Recipe: Sea buckthorn and apple jelly.

I don’t usually reblog posts (my own or otherwise) on Flowery Prose, but sea buckthorn are now ready to harvest here in western Canada and I thought it might be appropriate to share a recipe in which to use them! Have you ever eaten sea buckthorn berries?

Flowery Prose

(Photo credit:  R. Normandeau)

My hubby and I managed to get out this past Saturday morning and gather some sea buckthorn fruit so that I could try my hand at making jelly from it.  If you’ve been reading my blog for awhile, you’ll recall that I made a sea buckthorn beverage last year – I just love the citrusy taste of the berries and their gorgeous sun-bright colour.

Sea buckthorn (Hippophae rhamnoides) is a fairly common roadside plant here in Calgary – the City planted many of them years ago, mostly for erosion control on slopes.  It’s one of those shrubs you’d be hard-pressed to kill:  it’s tough-as-nails, drought-tolerant, pollution and salt-tolerant (good for our winter roads and all that de-icing salt), and a fairly aggressive spreader.  You don’t find it employed as an ornamental landscape plant very often, but it’s really very pretty, with silvery-green leaf clusters and the brilliant autumn fruit.  (Both male and female…

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6 thoughts on “Recipe: Sea buckthorn and apple jelly.

  1. I’ve just realised this is what we call Sanddorn here – I have heard how healthy the berries are, packed with vitamin C! They don’t grow wild here, and since we don’t have a bush I have never tried them. I assume they are sour and can only be eaten cooked, like elderberries?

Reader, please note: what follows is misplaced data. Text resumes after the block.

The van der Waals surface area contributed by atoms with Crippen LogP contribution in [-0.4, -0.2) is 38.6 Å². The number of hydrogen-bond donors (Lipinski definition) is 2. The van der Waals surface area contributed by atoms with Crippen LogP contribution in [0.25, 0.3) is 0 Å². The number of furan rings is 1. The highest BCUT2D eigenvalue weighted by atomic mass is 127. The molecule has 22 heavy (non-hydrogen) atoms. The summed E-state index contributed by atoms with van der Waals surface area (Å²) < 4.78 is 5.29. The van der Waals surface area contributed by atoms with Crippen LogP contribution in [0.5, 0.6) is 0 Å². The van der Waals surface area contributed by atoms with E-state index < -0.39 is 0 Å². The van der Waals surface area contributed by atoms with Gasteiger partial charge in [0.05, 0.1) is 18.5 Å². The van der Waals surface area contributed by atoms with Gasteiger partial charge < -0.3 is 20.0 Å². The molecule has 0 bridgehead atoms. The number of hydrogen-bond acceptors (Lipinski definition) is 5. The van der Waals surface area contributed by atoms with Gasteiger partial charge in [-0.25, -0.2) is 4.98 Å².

• They seem to be much more palatable than elderberries – they are just a tiny bit sour, like eating certain varieties of oranges. You can eat them out of hand; they’re incredibly juicy. But they have a strange consistency, very oily, so they’re a bit odd on the tongue.

  2. I wanted to write that I had never heard of buckthorn, and 5hen I read the other comment. Sandorn. We used to drink juice of it as children as they are so healthy. Your jelly looks super. I bet it tastes fantastic.

    • It’s a beautiful, rugged shrub that likes arid conditions…it grows like mad here. I’ve never seen them naturalized in the wild, though, which is probably a good thing (they’re quite aggressive)…I’ve only seen plants in the city.

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